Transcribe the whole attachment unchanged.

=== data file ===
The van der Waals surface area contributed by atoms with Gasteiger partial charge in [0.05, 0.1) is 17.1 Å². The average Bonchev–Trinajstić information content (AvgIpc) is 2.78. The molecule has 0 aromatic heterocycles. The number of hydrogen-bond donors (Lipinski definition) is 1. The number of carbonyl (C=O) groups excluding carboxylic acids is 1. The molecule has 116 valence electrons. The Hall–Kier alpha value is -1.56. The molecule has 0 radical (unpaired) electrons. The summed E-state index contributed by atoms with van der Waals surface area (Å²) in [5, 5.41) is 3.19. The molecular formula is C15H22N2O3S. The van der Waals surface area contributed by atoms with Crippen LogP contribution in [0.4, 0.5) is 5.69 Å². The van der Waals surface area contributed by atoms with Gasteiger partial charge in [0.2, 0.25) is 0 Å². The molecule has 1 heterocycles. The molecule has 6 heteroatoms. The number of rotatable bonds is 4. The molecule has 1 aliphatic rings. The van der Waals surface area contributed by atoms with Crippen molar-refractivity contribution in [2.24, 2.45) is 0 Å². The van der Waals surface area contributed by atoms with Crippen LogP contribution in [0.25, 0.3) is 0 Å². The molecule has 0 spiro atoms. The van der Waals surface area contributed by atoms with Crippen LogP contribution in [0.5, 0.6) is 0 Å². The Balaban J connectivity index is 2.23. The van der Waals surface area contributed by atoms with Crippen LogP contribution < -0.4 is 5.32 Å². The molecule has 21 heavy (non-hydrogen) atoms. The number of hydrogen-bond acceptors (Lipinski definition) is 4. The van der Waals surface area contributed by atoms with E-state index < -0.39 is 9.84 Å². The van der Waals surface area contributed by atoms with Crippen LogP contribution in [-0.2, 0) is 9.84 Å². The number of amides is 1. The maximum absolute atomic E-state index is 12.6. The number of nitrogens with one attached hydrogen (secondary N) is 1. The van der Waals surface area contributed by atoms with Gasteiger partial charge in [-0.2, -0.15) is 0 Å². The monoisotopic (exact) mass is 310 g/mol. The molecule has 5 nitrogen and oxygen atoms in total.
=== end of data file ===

The van der Waals surface area contributed by atoms with Gasteiger partial charge in [0.05, 0.1) is 17.1 Å². The average Bonchev–Trinajstić information content (AvgIpc) is 2.78. The molecule has 0 aromatic heterocycles. The number of hydrogen-bond donors (Lipinski definition) is 1. The number of carbonyl (C=O) groups excluding carboxylic acids is 1. The molecule has 116 valence electrons. The Hall–Kier alpha value is -1.56. The molecule has 0 radical (unpaired) electrons. The summed E-state index contributed by atoms with van der Waals surface area (Å²) in [5, 5.41) is 3.19. The molecular formula is C15H22N2O3S. The van der Waals surface area contributed by atoms with Crippen LogP contribution in [0.4, 0.5) is 5.69 Å². The van der Waals surface area contributed by atoms with Gasteiger partial charge in [0.2, 0.25) is 0 Å². The molecule has 1 heterocycles. The molecule has 6 heteroatoms. The number of rotatable bonds is 4. The molecule has 1 aliphatic rings. The van der Waals surface area contributed by atoms with Crippen molar-refractivity contribution in [2.24, 2.45) is 0 Å². The van der Waals surface area contributed by atoms with Crippen LogP contribution in [0.25, 0.3) is 0 Å². The molecule has 0 spiro atoms. The van der Waals surface area contributed by atoms with Crippen LogP contribution in [0.5, 0.6) is 0 Å². The Balaban J connectivity index is 2.23. The van der Waals surface area contributed by atoms with Crippen LogP contribution < -0.4 is 5.32 Å². The molecule has 21 heavy (non-hydrogen) atoms. The number of hydrogen-bond acceptors (Lipinski definition) is 4. The van der Waals surface area contributed by atoms with E-state index < -0.39 is 9.84 Å². The van der Waals surface area contributed by atoms with Crippen LogP contribution in [-0.2, 0) is 9.84 Å². The number of amides is 1. The maximum absolute atomic E-state index is 12.6. The number of nitrogens with one attached hydrogen (secondary N) is 1. The van der Waals surface area contributed by atoms with Gasteiger partial charge in [-0.2, -0.15) is 0 Å². The monoisotopic (exact) mass is 310 g/mol. The molecule has 5 nitrogen and oxygen atoms in total.